Continuum, by Allen Curnow, is a unique poem that explores very interesting themes regarding writing and thought. The poem revolves around a poets inability to find inspiration and ideas for a poem and highlights themes like Poetic Inspiration, Writers block and the ebb and flow of thought. Poetic inspiration is an essential part of writing poetry and in Continuum, Curnow attempts to get his motivation from the environment and the night sky. He conveys the necessity for poetic inspiration very effectively through his own desperate attempt to find ideas and inspiration
Writers block, the condition of being unable to think of what to write or how to proceed with writing, is a compelling issue faced by many writers. In Continuum, we get a glimpse of what it really is like. This is a major problem for Curnow as he struggles to find ideas for his poem. The final theme of the ebb and flow of thought is beautifully portrayed in the Continuum where the poet acquires ideas but they swiftly slip away with the change of his mood. It implies the mercurial quality of mind and shows the quick discovery and disappearance of thoughts.
The title, Continuum, suggests a tedious, unrelenting cycle; an unceasing, arduous series which is the process of writing a poem. It is the acquisition and the abating of ideas that goes on again and again. The title is very fitting and a good exposition to the poem. The structure of Continuum tends to reflect the content of it. The absence of a rhyme scheme shows disorganization and vagueness of the poet’s thoughts. Curnow also uses the technique, enjambment, wherein the last line of a verse runs into the first line of the next verse. This shows discontinuity and unsteadiness in his thoughts. The overall structure of continuum adds to the theme of writer’s block and to the ebb and flow of thought.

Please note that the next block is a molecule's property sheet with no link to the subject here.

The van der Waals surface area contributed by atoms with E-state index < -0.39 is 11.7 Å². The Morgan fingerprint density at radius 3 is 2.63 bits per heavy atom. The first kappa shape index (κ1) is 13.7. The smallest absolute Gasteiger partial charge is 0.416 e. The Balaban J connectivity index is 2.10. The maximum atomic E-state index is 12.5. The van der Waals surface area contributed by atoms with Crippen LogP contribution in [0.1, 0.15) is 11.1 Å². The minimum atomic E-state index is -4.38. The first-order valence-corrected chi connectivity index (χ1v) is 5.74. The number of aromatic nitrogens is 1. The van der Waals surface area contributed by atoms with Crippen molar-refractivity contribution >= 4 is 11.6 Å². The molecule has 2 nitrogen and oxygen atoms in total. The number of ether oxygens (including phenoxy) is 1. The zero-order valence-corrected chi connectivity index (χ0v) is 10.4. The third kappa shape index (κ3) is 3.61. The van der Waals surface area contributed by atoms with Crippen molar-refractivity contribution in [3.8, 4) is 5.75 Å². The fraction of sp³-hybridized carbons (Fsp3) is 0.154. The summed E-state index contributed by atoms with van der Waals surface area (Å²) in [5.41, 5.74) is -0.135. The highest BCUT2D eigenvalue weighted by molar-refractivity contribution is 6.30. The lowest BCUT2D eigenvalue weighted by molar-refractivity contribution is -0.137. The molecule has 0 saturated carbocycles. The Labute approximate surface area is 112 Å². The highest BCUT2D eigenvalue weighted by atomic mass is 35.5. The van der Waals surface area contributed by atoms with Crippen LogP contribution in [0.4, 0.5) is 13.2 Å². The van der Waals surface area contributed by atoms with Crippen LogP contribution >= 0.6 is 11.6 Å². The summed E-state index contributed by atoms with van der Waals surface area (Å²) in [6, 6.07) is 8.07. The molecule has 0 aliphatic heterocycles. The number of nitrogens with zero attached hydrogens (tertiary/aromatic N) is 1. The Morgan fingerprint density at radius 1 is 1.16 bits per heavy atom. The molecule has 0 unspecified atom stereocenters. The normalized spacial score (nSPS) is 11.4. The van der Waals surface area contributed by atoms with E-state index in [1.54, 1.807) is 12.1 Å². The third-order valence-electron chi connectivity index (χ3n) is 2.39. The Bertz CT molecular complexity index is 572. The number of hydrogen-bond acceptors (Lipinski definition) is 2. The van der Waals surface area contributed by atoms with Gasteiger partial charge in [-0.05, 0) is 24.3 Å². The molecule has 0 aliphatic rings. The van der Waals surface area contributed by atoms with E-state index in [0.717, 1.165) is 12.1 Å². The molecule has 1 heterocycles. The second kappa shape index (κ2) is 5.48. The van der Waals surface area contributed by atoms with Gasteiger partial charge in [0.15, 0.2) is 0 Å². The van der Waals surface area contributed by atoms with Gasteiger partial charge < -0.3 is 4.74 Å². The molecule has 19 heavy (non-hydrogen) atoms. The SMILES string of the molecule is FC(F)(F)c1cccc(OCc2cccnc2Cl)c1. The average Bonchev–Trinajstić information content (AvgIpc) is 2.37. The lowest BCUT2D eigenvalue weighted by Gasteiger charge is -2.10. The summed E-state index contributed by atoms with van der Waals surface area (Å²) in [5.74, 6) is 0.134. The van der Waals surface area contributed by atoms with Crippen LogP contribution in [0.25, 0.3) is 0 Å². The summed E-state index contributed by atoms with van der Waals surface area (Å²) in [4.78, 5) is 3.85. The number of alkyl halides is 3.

The literary devices that Curnow uses in Continuum are potent and effective. Curnow uses a lot of imagery: “the moon rolls over the roof and falls behind”. It provides a creative vision that strikes as poetic and imaginative. However, he breaks the poetry with a confession that it is simply himself rolling off the roof. This facilitates a contrast between his artistic soul and his practical self and also illustrates the theme of writer’s block. He also uses tactile imagery in “the chill of the planking underfoot rises”. The imagery reiterates his failure as a cold and sinister feeling that sends him retreating after his disappointment. He uses alliteration in the 2nd verse in “better barefoot it out”. This creates a poetic effect that comes and goes with his unsteady stream of thought.
Curnow uses the sky as a metaphor for his mind, which is a very long and continued metaphor. The moon represents his thoughts and hence it rolls off the roof to illustrate its inconsistency, the “bright, dusted clouds” are his ideas that float around in his head. The wind is his mood that blows this way or that, taking the ideas with them. The usage of the sky as a metaphor for his mind insinuates the theme of poetic inspiration.
Curnow also uses metaphors in the last verse to communicate his failure in finding inspiration. “Picks up his litter and his tools”. The litter is a metaphor for his failed ideas and his tools are a metaphor for his mind that analyses the ideas. This emphasizes his defeat due to lack of substantial inspiration. Overall, I feel that Allen Curnow has infused many profound themes in Continuum very effectively. His effective use and of title, structure and literary devices all accentuate the themes and make them very powerful.